The Press of Friday last has the following sensible view of the Oil trade and Oil stocks:--The oil-stock business is still in its transition state. The wonderful success that many of the companies have attained in the past, the remarkable swiftness with which fortunes were made, by the lucky, stimulated speculation to an extraordinary extent. In the beginning everything was favorable, but too much speculation has affected the whole oil-producing occupation, and at the present time the petroleum interest is flattened out. Oil stocks are discouraged, and buyers are cautious. Undoubtedly many of the moonshine corporations which have been started will have to fail. They will exhaust the means and patience of their stockholders. The latter will resolve to pay no more money, considering what they have already contributed as inevitably lost. Either a few men will get the management of them, or they will be sold out, and those who come in at the death will bag the game. And yet, with all these disadvantages, petroleum, per se, will not suffer. It has become an object of worth to commerce, and the demand for it will be steady. If the number of producers decrease, the value of productions increase. The companies organized for the production of oil, which have avoided the arts of the stock exchange, which have at all times paid attention to the development of their lands, and which have been managed with patient industry, will reap the benefit. Their course was clear from the first. It was to attend to their own business, unmindful of the turmoil around them. They are now approaching the time when it will be demonstrated that this policy will pay. As the number of flimsy companies fade out--as the chaff is riddled from the grain--the old-fashioned, honestly conducted companies will rise in estimation. They will find their reward in good prices for their oil and enhanced value for their stocks. Happy they who have interest in such concerns, for they will undoubtedly receive the benefit of their patience and perseverance.
The general depression in all branches of business has seriously effected the stock market, and Oil stocks have been extremely dull for some weeks past. Indeed there are very few sales of any stocks, and there will be but few until the summer months are passed. But while stocks are dull in speculative channels, there never was such earnest, gigantic and diversified development in the oil region as this summer. Despite the severity of the winter, which stopped all operations preparatory to boring, and the destructive March flood, which carried off half the derricks on the oil streams, the work of developing has been prosecuted with boundless energy, and must soon tell sensibly on the value of all stocks which have any substance in them. All the leading commercial journals predict a degree of activity in oil stocks this fall surpassing anything we have yet witnessed. They will then be better understood--the worthless and bogus companies will be exposed and driven from the market, and the good companies will generally have tested the quality of their lands. The sooner the bogus companies are exploded the better, as the public will then be able to invest with much more safety and the stock of reliable companies, which is now prostrated with the bogus organizations because accurate discrimination is impossible, will advance in value to a just standard. We are glad to see the officers of several swindling concerns in the courts now in Philadelphia and New York, and the more vigorously that work is pushed by defrauded stock holders, the sooner will holders of good stocks realize a just value for them. All the indications point to the production of vast quantities of oil this summer and fall, and many stocks which now hang sluggishly on the hands of owners will attain vast value.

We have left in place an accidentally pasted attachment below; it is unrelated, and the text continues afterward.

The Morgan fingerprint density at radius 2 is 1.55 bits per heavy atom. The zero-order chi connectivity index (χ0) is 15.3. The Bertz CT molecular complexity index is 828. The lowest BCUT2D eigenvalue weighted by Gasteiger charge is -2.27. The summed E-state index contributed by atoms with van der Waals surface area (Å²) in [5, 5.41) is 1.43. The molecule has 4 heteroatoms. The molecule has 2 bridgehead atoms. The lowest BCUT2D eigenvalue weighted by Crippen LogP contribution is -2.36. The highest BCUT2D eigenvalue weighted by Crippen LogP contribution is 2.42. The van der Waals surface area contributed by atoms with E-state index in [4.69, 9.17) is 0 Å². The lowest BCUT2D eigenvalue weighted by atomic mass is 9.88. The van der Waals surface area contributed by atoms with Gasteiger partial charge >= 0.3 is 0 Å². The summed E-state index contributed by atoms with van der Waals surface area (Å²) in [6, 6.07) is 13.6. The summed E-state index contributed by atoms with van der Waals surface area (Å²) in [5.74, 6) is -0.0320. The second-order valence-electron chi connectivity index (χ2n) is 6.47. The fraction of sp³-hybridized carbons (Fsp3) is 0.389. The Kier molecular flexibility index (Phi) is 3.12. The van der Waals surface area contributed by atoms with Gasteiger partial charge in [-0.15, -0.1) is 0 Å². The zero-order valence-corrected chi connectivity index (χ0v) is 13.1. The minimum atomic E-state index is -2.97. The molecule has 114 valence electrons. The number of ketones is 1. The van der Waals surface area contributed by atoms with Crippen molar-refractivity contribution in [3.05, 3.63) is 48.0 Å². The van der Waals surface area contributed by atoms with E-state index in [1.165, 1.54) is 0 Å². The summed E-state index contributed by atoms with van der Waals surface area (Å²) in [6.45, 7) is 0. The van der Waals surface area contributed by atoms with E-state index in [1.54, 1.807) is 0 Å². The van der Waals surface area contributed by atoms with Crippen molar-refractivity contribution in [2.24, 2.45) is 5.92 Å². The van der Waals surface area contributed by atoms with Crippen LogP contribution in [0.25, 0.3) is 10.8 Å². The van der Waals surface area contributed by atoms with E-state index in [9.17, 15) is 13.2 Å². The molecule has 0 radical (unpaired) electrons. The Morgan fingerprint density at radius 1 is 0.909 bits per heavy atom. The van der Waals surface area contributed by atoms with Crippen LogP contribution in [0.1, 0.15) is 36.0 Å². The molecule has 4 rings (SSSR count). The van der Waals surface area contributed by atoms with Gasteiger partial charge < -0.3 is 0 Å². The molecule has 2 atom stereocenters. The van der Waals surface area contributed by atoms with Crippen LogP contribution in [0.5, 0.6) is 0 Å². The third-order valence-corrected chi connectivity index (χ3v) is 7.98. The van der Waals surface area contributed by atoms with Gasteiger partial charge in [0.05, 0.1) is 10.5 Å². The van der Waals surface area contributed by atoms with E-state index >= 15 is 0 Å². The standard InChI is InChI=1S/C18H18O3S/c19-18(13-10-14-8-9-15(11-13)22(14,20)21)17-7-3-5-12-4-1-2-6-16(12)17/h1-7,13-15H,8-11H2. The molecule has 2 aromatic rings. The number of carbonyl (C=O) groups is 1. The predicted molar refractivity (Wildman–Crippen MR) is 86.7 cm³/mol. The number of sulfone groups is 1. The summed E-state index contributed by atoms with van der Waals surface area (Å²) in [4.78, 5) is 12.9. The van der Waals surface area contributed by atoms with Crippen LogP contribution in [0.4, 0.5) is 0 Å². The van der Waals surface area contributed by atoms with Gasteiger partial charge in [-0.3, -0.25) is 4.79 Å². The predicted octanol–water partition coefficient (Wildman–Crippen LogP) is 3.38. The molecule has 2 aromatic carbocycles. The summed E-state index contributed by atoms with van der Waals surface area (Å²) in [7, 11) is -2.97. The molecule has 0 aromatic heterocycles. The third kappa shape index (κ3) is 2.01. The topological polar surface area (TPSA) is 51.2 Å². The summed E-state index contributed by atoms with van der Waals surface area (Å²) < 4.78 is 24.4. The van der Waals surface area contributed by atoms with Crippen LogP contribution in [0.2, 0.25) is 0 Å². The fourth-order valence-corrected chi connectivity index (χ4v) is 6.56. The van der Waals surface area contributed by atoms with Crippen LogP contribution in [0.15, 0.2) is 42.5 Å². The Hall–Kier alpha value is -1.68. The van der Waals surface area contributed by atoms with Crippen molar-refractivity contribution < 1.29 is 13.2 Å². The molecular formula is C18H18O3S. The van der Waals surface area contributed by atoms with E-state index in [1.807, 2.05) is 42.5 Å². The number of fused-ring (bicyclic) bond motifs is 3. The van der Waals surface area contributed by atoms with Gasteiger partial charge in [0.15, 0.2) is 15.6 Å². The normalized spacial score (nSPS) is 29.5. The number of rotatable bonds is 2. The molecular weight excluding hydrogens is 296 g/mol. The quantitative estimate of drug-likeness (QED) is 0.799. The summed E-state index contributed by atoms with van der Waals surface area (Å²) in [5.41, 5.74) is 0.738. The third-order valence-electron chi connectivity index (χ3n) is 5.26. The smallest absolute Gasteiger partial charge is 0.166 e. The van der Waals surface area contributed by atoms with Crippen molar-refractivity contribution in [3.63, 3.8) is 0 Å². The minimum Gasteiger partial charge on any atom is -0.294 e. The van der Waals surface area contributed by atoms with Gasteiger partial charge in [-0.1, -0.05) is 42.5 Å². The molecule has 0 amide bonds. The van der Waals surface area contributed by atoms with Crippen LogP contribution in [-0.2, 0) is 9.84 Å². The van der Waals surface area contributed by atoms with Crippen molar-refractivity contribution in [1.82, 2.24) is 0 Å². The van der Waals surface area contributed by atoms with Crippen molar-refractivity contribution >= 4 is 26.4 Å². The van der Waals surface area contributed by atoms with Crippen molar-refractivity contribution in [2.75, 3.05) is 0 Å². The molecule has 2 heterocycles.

There are over twenty wells in various stages on the Imperial property, and four on the Sterling--all of which must be tested within sixty days, and some of them sooner. An 800 barrel well was struck on the 15th-hole quite near to the property of the Sheridan and Cherry Run property last week, and that stock is consequently held at an advanced rate.
The National Bank of Chambersburg has declared its regular semi-annual dividend of five percent and, as will be seen by the statement presents a clever addition to its surplus profits. Its total circulation, new and old, is $510,270; its deposits $268,323.48; and its surplus fund $39,833.41. Considering that it made a twenty per cent gold dividend when the change was made, it presents a flattering balance sheet.
The First National Bank of Greencastle presents its first quarterly statement in our advertising columns to-day, and does credit to the direction of the institution. Its loans and securities amount to over $30,000; its deposits exceed $35,000 and its profits and earnings reach $3,628.58. It is greatly abridged in its operations for want of its circulation, which it will have in a very short time.
(Column 5)Summary: On July 4, John B. Heart and Elizabeth A. Thomas were married by Rev. Jacob Zeigler.Died
(Names in announcement: John B. Heart, Elizabeth A. Thomas, Rev. Jacob Zeigler)
(Column 5)Summary: On June 27th, Jane H., wife of R. H. Brown, died at age 54.Died
(Names in announcement: Jane H. Brown, R. H. Brown)
(Column 5)Summary: On June 26th, Mary, wife of John D. Grier, died at age 45.
(Names in announcement: John D. Grier, Mary Grier)